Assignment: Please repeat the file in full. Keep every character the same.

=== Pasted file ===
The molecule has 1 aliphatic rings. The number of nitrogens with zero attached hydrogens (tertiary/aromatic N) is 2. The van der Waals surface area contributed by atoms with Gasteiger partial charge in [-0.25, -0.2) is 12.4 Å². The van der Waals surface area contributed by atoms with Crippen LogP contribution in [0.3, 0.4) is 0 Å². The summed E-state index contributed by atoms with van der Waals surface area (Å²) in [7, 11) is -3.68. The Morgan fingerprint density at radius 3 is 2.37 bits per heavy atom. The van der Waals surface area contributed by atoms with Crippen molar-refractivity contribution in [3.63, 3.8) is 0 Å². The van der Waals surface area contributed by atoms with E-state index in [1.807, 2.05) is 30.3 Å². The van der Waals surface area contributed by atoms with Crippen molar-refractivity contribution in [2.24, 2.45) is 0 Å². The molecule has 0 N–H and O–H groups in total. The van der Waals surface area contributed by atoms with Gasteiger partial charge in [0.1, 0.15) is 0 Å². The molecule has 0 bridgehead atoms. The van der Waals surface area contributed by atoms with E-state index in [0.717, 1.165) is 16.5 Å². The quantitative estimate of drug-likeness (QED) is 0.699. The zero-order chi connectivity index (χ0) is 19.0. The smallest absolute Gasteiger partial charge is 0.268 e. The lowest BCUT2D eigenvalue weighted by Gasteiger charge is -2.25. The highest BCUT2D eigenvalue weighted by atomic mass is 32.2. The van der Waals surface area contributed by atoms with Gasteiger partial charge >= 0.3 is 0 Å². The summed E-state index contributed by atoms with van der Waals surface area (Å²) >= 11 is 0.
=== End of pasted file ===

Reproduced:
The molecule has 1 aliphatic rings. The number of nitrogens with zero attached hydrogens (tertiary/aromatic N) is 2. The van der Waals surface area contributed by atoms with Gasteiger partial charge in [-0.25, -0.2) is 12.4 Å². The van der Waals surface area contributed by atoms with Crippen LogP contribution in [0.3, 0.4) is 0 Å². The summed E-state index contributed by atoms with van der Waals surface area (Å²) in [7, 11) is -3.68. The Morgan fingerprint density at radius 3 is 2.37 bits per heavy atom. The van der Waals surface area contributed by atoms with Crippen molar-refractivity contribution in [3.63, 3.8) is 0 Å². The van der Waals surface area contributed by atoms with E-state index in [1.807, 2.05) is 30.3 Å². The van der Waals surface area contributed by atoms with Crippen molar-refractivity contribution in [2.24, 2.45) is 0 Å². The molecule has 0 N–H and O–H groups in total. The van der Waals surface area contributed by atoms with Gasteiger partial charge in [0.1, 0.15) is 0 Å². The molecule has 0 bridgehead atoms. The van der Waals surface area contributed by atoms with E-state index in [0.717, 1.165) is 16.5 Å². The quantitative estimate of drug-likeness (QED) is 0.699. The zero-order chi connectivity index (χ0) is 19.0. The smallest absolute Gasteiger partial charge is 0.268 e. The lowest BCUT2D eigenvalue weighted by Gasteiger charge is -2.25. The highest BCUT2D eigenvalue weighted by atomic mass is 32.2. The van der Waals surface area contributed by atoms with Gasteiger partial charge >= 0.3 is 0 Å². The summed E-state index contributed by atoms with van der Waals surface area (Å²) >= 11 is 0.